After months of, it's official — 2023 will be the hottest year ever recorded. The European Union's Copernicus Climate Change Service announced the milestone after analyzing data that showed the world saw its warmest-ever November.
Last month was roughly 1.75 degrees Celsius warmer than the pre-industrial average, Copernicus said, with an average surface air temperature of 14.22 degrees Celsius, or about 57.6 degrees Fahrenheit. And now, Copernicus says that for January to November 2023, global average temperatures were the highest on record — 1.46 degrees Celsius above the pre-industrial average.
The boreal autumn, from September through November, was also the warmest as a whole "by a large margin," Copernicus said, with temperatures 0.88 degrees Celsius above average. In September, it reported that theon record.
"2023 has now had six record breaking months and two record breaking seasons," Copernicus deputy director Samantha Burgess said. "The extraordinary global November temperatures, including two days warmer than 2ºC above preindustrial, mean that 2023 is the warmest year in recorded history."
That difference between pre-industrial times and today puts the world dangerously close to crossing the 1.5 degrees Celsius global warming threshold that scientists have warned about for years. The continued warming means extreme weather events — which have— will , exacerbating the damage and loss of life from droughts, flooding, hurricanes and wildfires.
And it wasn't just the air that was warmer last month, but the water too.
Copernicus said that the average sea surface temperature for ocean waters between 60ºN and 60ºS — roughly between the southern tip of Greenland to just below South America — was the highest on record, about 0.25 degrees Celsius warmer than the last record-breaking November, in 2015.
Copernicus warned of this outcome last month, saying the warmest-year title was "."
The World Meteorological Organization, an agency of the United Nations, reiterated the warning at the U.N.'s saying that the extreme conditions experienced this year have "left a trail of devastation and despair."just days ago,
The WMO also put out a report Tuesday saying that the rate of climate change has "surged alarmingly," with 2011 to 2020 being the warmest decade on record.
At COP28, efforts to cut emissions — but how soon?
Global temperatures are a major point of discussion at thesummit , which runs through Dec. 12. Greenhouse gases, which include and among others, are within Earth's atmosphere, warming air temperatures and melting sea ice, which then warms ocean temperatures and causes sea levels to rise. Most of the emissions of those gases , which include coal, natural gas and oil.
Carlo Buontempo, director of the Copernicus Climate Change Service, said the extreme temperatures seen this year will only continue if drastic changes aren't made quickly.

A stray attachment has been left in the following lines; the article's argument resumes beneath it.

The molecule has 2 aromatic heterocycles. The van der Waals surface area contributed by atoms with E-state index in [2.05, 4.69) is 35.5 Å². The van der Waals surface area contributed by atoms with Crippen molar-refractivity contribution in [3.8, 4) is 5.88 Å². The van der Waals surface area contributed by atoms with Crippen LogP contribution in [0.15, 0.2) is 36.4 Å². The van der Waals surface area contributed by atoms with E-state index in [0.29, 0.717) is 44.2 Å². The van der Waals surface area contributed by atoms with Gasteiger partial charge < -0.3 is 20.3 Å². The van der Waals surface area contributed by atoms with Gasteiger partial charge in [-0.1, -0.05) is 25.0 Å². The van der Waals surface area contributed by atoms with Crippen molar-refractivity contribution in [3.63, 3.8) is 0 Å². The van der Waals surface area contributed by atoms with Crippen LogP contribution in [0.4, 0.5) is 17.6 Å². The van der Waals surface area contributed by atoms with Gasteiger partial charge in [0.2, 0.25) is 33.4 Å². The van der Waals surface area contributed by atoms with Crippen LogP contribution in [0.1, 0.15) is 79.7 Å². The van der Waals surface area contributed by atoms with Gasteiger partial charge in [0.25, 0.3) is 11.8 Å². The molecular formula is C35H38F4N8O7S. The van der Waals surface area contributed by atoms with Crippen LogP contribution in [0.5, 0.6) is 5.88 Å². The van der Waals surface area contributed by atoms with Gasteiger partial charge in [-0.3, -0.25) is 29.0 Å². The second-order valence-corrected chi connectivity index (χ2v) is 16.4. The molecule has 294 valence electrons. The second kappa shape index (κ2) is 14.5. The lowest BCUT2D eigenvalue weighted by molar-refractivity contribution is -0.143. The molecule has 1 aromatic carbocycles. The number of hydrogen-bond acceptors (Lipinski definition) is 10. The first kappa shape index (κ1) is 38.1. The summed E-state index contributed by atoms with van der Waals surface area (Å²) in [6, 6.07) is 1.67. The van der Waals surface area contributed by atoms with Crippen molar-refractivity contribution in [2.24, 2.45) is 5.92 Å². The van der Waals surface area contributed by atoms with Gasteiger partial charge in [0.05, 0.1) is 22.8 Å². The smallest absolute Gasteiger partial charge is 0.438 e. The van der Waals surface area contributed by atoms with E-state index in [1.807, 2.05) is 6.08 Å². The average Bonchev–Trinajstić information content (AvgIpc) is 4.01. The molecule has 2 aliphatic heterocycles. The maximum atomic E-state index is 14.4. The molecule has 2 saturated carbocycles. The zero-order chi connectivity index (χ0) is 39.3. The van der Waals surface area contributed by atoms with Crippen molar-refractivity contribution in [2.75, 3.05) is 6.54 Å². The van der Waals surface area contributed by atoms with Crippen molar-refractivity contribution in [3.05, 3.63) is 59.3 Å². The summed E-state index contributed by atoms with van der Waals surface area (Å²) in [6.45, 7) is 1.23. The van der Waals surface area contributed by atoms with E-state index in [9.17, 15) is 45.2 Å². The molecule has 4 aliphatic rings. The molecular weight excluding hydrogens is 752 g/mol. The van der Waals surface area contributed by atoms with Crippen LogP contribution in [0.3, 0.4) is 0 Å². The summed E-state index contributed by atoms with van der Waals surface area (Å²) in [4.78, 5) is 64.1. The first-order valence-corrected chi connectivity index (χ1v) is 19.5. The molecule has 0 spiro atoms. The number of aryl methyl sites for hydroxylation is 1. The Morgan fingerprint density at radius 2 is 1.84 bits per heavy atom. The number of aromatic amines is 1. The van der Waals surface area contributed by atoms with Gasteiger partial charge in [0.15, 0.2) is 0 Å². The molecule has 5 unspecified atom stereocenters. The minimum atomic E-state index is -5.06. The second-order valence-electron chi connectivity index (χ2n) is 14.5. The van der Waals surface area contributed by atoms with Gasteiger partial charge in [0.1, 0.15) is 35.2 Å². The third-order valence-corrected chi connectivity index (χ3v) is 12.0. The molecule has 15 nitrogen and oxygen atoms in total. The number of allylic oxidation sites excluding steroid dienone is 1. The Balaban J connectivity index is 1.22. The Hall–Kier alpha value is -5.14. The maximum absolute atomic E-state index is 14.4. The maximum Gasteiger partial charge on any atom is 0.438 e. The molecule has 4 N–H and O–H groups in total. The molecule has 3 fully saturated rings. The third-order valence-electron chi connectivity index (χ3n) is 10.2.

"As long as greenhouse gas concentrations keep rising we can't expect different outcomes from those seen this year," Buontempo said. "The temperature will keep rising and so will the impacts of heatwaves and droughts. Reaching net zero as soon as possible is an effective way to manage our climate risks."
Moving from the burning of oil and coal to sources like wind and solar energy is an essential step to cutting emissions, scientists say. One study published in 2022 found that for every 1 percentage point increase in renewable energy consumption, CO2 emissions per capita would be reduced by 1.25%. The National Renewable Energy Laboratory, which is a part of the U.S. Department of Energy, has also found that adding 35% more wind and solar energy would reduce carbon emissions by 25% to 45%.
There have been strides in ramping up renewable energy worldwide. Just this year, the U.S.than from coal for a record 5 months, and the with wind than with gas for the first time ever. But many countries, including the U.S., are still for making substantial changes.
At COP28, representatives from nearly 200 countries are hashing out plans to move from fossil fuels to. The big debate is whether they will agree to "phase out" or "phase down" fossil fuels — the latter of which would be a slower, weaker global stance on the transition.
"If you're digging a hole and you get too deep and you're not going where you want to go, first thing you do is stop digging," U.S. climate envoy John Kerry said at COP28. "And the equivalency of stopping digging on this subject of climate is to stop emitting these poisonous gases athat are destroying the planet and the lives of future generations and our own ability to live. ... We're asking you to actually embrace a better quality of life."
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